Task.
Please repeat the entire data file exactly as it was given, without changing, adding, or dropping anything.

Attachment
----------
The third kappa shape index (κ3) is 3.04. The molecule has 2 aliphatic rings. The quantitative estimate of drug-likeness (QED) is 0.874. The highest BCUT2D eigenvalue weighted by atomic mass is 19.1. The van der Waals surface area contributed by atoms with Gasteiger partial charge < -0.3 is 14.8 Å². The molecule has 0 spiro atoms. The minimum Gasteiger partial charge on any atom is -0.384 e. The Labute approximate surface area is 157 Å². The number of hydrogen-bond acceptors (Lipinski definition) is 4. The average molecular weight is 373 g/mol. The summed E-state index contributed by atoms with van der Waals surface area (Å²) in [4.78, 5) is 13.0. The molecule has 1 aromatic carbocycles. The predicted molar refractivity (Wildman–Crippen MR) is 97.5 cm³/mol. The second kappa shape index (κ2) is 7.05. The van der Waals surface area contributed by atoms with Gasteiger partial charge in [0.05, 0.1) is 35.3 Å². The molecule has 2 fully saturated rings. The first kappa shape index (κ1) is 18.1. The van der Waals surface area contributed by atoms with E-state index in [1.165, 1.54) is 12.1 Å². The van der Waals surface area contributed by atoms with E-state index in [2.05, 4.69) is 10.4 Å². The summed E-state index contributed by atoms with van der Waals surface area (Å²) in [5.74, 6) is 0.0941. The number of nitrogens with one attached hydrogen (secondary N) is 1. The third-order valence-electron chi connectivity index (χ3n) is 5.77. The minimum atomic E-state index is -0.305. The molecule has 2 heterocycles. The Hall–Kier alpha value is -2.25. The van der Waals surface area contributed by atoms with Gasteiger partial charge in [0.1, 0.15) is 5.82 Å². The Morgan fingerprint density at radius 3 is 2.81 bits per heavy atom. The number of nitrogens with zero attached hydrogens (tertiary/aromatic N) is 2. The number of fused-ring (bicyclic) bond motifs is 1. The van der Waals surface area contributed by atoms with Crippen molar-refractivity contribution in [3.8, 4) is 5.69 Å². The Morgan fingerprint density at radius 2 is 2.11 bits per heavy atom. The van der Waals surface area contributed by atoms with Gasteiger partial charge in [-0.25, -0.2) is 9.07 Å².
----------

The third kappa shape index (κ3) is 3.04. The molecule has 2 aliphatic rings. The quantitative estimate of drug-likeness (QED) is 0.874. The highest BCUT2D eigenvalue weighted by atomic mass is 19.1. The van der Waals surface area contributed by atoms with Gasteiger partial charge < -0.3 is 14.8 Å². The molecule has 0 spiro atoms. The minimum Gasteiger partial charge on any atom is -0.384 e. The Labute approximate surface area is 157 Å². The number of hydrogen-bond acceptors (Lipinski definition) is 4. The average molecular weight is 373 g/mol. The summed E-state index contributed by atoms with van der Waals surface area (Å²) in [4.78, 5) is 13.0. The molecule has 1 aromatic carbocycles. The predicted molar refractivity (Wildman–Crippen MR) is 97.5 cm³/mol. The second kappa shape index (κ2) is 7.05. The van der Waals surface area contributed by atoms with Gasteiger partial charge in [0.05, 0.1) is 35.3 Å². The molecule has 2 fully saturated rings. The first kappa shape index (κ1) is 18.1. The van der Waals surface area contributed by atoms with E-state index in [1.165, 1.54) is 12.1 Å². The van der Waals surface area contributed by atoms with E-state index in [2.05, 4.69) is 10.4 Å². The summed E-state index contributed by atoms with van der Waals surface area (Å²) in [5.74, 6) is 0.0941. The number of nitrogens with one attached hydrogen (secondary N) is 1. The third-order valence-electron chi connectivity index (χ3n) is 5.77. The minimum atomic E-state index is -0.305. The molecule has 2 heterocycles. The Hall–Kier alpha value is -2.25. The van der Waals surface area contributed by atoms with Gasteiger partial charge in [0.1, 0.15) is 5.82 Å². The Morgan fingerprint density at radius 3 is 2.81 bits per heavy atom. The number of nitrogens with zero attached hydrogens (tertiary/aromatic N) is 2. The number of fused-ring (bicyclic) bond motifs is 1. The van der Waals surface area contributed by atoms with Crippen molar-refractivity contribution in [3.8, 4) is 5.69 Å². The Morgan fingerprint density at radius 2 is 2.11 bits per heavy atom. The van der Waals surface area contributed by atoms with Gasteiger partial charge in [-0.25, -0.2) is 9.07 Å².